Vibration isolation or absorption?

You see those pointy things at the bottom of a speaker that are very very sharp.  Arguably a weapon in the wrong hands.  And then you see those same pointy things inserted into a disk.

So the pointy things, aka ‘spikes’ , can Channel vibration elsewhere and away from the components and speakers, or they can isolate it.

Seems channeling vibration away from a component/ speaker, which I guess is absorption, is preferable.

Is this true? And why do they keep saying isolation.



You are suggesting that springs, used in combination with dampers, are coupling devices?

Would you characterize shock absorbers, used on every car in the world, as coupling devices?

Hello, whipsaw,

Yes, the coupling is when any product comes in contact with the ground plane of the earth. This definition includes shock absorbers. 

I would prefer the conversation to stay within musical boundaries. In audio, outside sciences and principles and analogies are difficult to describe what it means for sound quality.

Here is a link to a patent of a "Vibration decoupling connection device", in which the word "decoupling" is used multiple times: 

Our Company Founding Fathers held multiple Patents. Our material science engineer holds a degree in Patent Law, so I am familiar with US and Global Patents. Patents, their writings, and the logic behind them are topics for a separate thread.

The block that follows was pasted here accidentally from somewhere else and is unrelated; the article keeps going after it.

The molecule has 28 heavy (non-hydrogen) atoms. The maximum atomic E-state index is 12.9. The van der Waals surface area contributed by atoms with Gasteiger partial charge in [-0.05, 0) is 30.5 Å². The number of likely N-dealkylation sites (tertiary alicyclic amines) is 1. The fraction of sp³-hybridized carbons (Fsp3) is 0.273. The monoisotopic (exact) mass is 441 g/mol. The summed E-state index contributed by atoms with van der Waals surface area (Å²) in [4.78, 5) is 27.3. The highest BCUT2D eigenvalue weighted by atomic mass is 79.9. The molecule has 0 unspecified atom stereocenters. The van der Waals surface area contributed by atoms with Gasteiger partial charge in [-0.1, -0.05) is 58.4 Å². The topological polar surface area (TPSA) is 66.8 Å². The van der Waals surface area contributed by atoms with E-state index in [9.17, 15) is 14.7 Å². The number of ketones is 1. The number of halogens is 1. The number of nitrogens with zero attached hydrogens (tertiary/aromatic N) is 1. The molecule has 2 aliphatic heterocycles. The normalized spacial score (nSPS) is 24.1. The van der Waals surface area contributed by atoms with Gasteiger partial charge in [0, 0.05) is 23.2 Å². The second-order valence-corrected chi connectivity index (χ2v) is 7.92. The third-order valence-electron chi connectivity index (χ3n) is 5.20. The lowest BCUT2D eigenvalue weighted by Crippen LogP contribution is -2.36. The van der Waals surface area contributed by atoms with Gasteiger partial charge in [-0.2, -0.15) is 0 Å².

The device involving this Patent changes the frequency or converts energy into another form. Once the part adapts to a vehicle, the new mechanism is mechanically grounded or coupled to the Earth. 

I have the impression that you are playing semantic games, based on the suggestion that even the best designed springs/dampers are unable to completely decouple components from floors/racks, etc.    

I do not play games. Our company has designed equipment racks, studio environments, and other musical instrument parts.

Please NAME ONE PRODUCT that “completely decouples components from floors, racks, etc”. 

But there is no doubt whatsoever that, at least in the case of speakers, they can come far closer to decoupling than coupling devices such as spikes.

It is time we stop comparing everything out there to the expensive one-dollar ($1.00) spike and realize there is much more we can learn from our peers. How does a low-end part command comparison and remain the primary topic driving conversations in High-End Audio?

Are we stuck in the mud?





You are indeed playing semantic games, and are clearly biased given that you have related products for sale. Also, please stop with the straw men.

Spikes couple components to whatever they sit on, while spring/damper devices can come very close to decoupling the same components. That difference that can be very important, and your attempts to conflate them, presumably for marketing purposes, are obvious. 

The fact that there is not 100% decoupling is irrelevant, and for what should be obvious reasons.


Max once said “ Any material or device you put under any piece of equipment will change the sound”. Sometimes for the better, sometimes not.

Some things I have found to work:

Townshend Platforms, Ingress cup and balls, slate, very slightly inflated tyre inner tubes, springs, a combination of these.

Do you know the acoustical tiles people put in their ceilings, and on the wall. They’re about three or four dollars for one square foot piece.

These are excellent absorption panels and they fit real nicely underneath certain speakers and other components. And what’s really cool about them is that you can easily slide the component around, and the speakers can slide a around to if the footprint isn’t too large.

How’s that for solving the vibration problem?